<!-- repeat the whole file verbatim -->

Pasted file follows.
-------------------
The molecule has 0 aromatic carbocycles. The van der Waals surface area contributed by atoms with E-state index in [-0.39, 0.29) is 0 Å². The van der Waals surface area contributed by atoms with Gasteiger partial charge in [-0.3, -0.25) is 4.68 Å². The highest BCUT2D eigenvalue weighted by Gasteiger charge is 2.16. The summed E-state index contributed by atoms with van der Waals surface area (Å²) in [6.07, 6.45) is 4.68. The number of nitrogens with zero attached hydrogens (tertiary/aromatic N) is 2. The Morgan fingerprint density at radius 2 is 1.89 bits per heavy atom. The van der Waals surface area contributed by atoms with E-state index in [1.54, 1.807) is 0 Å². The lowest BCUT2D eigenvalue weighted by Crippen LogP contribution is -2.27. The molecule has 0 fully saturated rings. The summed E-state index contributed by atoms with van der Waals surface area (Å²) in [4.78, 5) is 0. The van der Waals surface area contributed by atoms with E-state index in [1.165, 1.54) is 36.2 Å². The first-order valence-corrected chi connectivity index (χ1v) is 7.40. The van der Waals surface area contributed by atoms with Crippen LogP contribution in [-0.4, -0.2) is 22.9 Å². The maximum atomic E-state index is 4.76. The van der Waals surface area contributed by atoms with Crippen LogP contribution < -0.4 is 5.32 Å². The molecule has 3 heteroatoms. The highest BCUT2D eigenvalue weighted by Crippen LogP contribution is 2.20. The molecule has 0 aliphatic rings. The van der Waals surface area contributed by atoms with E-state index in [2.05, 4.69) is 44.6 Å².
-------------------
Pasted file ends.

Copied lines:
The molecule has 0 aromatic carbocycles. The van der Waals surface area contributed by atoms with E-state index in [-0.39, 0.29) is 0 Å². The van der Waals surface area contributed by atoms with Gasteiger partial charge in [-0.3, -0.25) is 4.68 Å². The highest BCUT2D eigenvalue weighted by Gasteiger charge is 2.16. The summed E-state index contributed by atoms with van der Waals surface area (Å²) in [6.07, 6.45) is 4.68. The number of nitrogens with zero attached hydrogens (tertiary/aromatic N) is 2. The Morgan fingerprint density at radius 2 is 1.89 bits per heavy atom. The van der Waals surface area contributed by atoms with E-state index in [1.54, 1.807) is 0 Å². The lowest BCUT2D eigenvalue weighted by Crippen LogP contribution is -2.27. The molecule has 0 fully saturated rings. The summed E-state index contributed by atoms with van der Waals surface area (Å²) in [4.78, 5) is 0. The van der Waals surface area contributed by atoms with E-state index in [1.165, 1.54) is 36.2 Å². The first-order valence-corrected chi connectivity index (χ1v) is 7.40. The van der Waals surface area contributed by atoms with Crippen LogP contribution in [-0.4, -0.2) is 22.9 Å². The maximum atomic E-state index is 4.76. The van der Waals surface area contributed by atoms with Crippen LogP contribution < -0.4 is 5.32 Å². The molecule has 3 heteroatoms. The highest BCUT2D eigenvalue weighted by Crippen LogP contribution is 2.20. The molecule has 0 aliphatic rings. The van der Waals surface area contributed by atoms with E-state index in [2.05, 4.69) is 44.6 Å².